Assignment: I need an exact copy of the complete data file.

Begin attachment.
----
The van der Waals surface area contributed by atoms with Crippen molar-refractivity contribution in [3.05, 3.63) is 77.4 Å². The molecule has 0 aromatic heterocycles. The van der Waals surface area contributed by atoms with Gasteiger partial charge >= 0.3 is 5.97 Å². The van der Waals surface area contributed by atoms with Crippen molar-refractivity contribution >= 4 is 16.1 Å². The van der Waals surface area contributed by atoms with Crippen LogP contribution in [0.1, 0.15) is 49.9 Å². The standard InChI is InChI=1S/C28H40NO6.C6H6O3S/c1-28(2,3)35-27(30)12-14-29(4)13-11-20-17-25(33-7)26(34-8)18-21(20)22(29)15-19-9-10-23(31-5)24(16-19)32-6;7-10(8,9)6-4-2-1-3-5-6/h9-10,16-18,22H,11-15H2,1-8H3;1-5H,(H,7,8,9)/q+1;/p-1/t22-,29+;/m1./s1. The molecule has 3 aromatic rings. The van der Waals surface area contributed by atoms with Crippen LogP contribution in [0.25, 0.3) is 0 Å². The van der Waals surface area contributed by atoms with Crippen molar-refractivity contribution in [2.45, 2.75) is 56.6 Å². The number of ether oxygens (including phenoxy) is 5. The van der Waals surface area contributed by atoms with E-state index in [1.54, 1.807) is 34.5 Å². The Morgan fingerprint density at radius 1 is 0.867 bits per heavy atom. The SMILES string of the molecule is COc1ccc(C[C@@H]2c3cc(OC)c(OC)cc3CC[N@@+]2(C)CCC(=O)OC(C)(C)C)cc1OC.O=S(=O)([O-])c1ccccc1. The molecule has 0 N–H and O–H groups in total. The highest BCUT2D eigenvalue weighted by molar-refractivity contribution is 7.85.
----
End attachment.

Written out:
The van der Waals surface area contributed by atoms with Crippen molar-refractivity contribution in [3.05, 3.63) is 77.4 Å². The molecule has 0 aromatic heterocycles. The van der Waals surface area contributed by atoms with Gasteiger partial charge >= 0.3 is 5.97 Å². The van der Waals surface area contributed by atoms with Crippen molar-refractivity contribution >= 4 is 16.1 Å². The van der Waals surface area contributed by atoms with Crippen LogP contribution in [0.1, 0.15) is 49.9 Å². The standard InChI is InChI=1S/C28H40NO6.C6H6O3S/c1-28(2,3)35-27(30)12-14-29(4)13-11-20-17-25(33-7)26(34-8)18-21(20)22(29)15-19-9-10-23(31-5)24(16-19)32-6;7-10(8,9)6-4-2-1-3-5-6/h9-10,16-18,22H,11-15H2,1-8H3;1-5H,(H,7,8,9)/q+1;/p-1/t22-,29+;/m1./s1. The molecule has 3 aromatic rings. The van der Waals surface area contributed by atoms with Crippen LogP contribution in [0.25, 0.3) is 0 Å². The van der Waals surface area contributed by atoms with Crippen molar-refractivity contribution in [2.45, 2.75) is 56.6 Å². The number of ether oxygens (including phenoxy) is 5. The van der Waals surface area contributed by atoms with E-state index in [1.54, 1.807) is 34.5 Å². The Morgan fingerprint density at radius 1 is 0.867 bits per heavy atom. The SMILES string of the molecule is COc1ccc(C[C@@H]2c3cc(OC)c(OC)cc3CC[N@@+]2(C)CCC(=O)OC(C)(C)C)cc1OC.O=S(=O)([O-])c1ccccc1. The molecule has 0 N–H and O–H groups in total. The highest BCUT2D eigenvalue weighted by molar-refractivity contribution is 7.85.